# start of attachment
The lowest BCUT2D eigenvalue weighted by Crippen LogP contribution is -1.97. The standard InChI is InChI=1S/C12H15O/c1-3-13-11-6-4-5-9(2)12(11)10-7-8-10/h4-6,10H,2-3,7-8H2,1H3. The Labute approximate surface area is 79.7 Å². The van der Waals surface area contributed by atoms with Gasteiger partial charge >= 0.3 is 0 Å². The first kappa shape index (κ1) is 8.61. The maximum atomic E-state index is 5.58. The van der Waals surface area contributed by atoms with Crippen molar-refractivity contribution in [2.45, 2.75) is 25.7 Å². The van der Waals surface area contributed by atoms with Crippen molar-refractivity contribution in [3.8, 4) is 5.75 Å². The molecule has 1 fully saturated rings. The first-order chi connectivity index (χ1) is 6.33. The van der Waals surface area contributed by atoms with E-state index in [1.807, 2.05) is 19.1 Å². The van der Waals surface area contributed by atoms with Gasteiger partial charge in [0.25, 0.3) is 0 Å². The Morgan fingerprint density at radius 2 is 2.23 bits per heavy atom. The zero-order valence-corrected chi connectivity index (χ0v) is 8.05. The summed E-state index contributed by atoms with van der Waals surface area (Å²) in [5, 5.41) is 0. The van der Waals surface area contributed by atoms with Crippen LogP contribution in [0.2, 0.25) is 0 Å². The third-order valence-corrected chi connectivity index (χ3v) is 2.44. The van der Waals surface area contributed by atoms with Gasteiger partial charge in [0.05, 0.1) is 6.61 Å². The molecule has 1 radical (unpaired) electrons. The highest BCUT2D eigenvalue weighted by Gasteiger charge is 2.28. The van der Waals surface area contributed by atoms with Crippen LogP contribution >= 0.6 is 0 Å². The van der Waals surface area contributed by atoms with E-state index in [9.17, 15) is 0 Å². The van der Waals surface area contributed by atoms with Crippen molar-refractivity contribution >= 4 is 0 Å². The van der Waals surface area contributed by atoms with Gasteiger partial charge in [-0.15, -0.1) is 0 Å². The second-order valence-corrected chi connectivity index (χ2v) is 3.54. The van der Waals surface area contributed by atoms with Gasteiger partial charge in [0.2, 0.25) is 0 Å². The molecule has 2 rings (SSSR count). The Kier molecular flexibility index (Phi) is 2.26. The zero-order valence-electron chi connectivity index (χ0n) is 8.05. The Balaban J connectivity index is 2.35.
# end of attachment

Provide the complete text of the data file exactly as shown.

The lowest BCUT2D eigenvalue weighted by Crippen LogP contribution is -1.97. The standard InChI is InChI=1S/C12H15O/c1-3-13-11-6-4-5-9(2)12(11)10-7-8-10/h4-6,10H,2-3,7-8H2,1H3. The Labute approximate surface area is 79.7 Å². The van der Waals surface area contributed by atoms with Gasteiger partial charge >= 0.3 is 0 Å². The first kappa shape index (κ1) is 8.61. The maximum atomic E-state index is 5.58. The van der Waals surface area contributed by atoms with Crippen molar-refractivity contribution in [2.45, 2.75) is 25.7 Å². The van der Waals surface area contributed by atoms with Crippen molar-refractivity contribution in [3.8, 4) is 5.75 Å². The molecule has 1 fully saturated rings. The first-order chi connectivity index (χ1) is 6.33. The van der Waals surface area contributed by atoms with E-state index in [1.807, 2.05) is 19.1 Å². The van der Waals surface area contributed by atoms with Gasteiger partial charge in [0.25, 0.3) is 0 Å². The Morgan fingerprint density at radius 2 is 2.23 bits per heavy atom. The zero-order valence-corrected chi connectivity index (χ0v) is 8.05. The summed E-state index contributed by atoms with van der Waals surface area (Å²) in [5, 5.41) is 0. The van der Waals surface area contributed by atoms with Crippen LogP contribution in [0.2, 0.25) is 0 Å². The third-order valence-corrected chi connectivity index (χ3v) is 2.44. The van der Waals surface area contributed by atoms with Gasteiger partial charge in [0.05, 0.1) is 6.61 Å². The molecule has 1 radical (unpaired) electrons. The highest BCUT2D eigenvalue weighted by Gasteiger charge is 2.28. The van der Waals surface area contributed by atoms with Crippen LogP contribution >= 0.6 is 0 Å². The van der Waals surface area contributed by atoms with E-state index in [9.17, 15) is 0 Å². The van der Waals surface area contributed by atoms with Crippen molar-refractivity contribution >= 4 is 0 Å². The van der Waals surface area contributed by atoms with Gasteiger partial charge in [-0.15, -0.1) is 0 Å². The second-order valence-corrected chi connectivity index (χ2v) is 3.54. The van der Waals surface area contributed by atoms with Gasteiger partial charge in [0.2, 0.25) is 0 Å². The molecule has 2 rings (SSSR count). The Kier molecular flexibility index (Phi) is 2.26. The zero-order valence-electron chi connectivity index (χ0n) is 8.05. The Balaban J connectivity index is 2.35.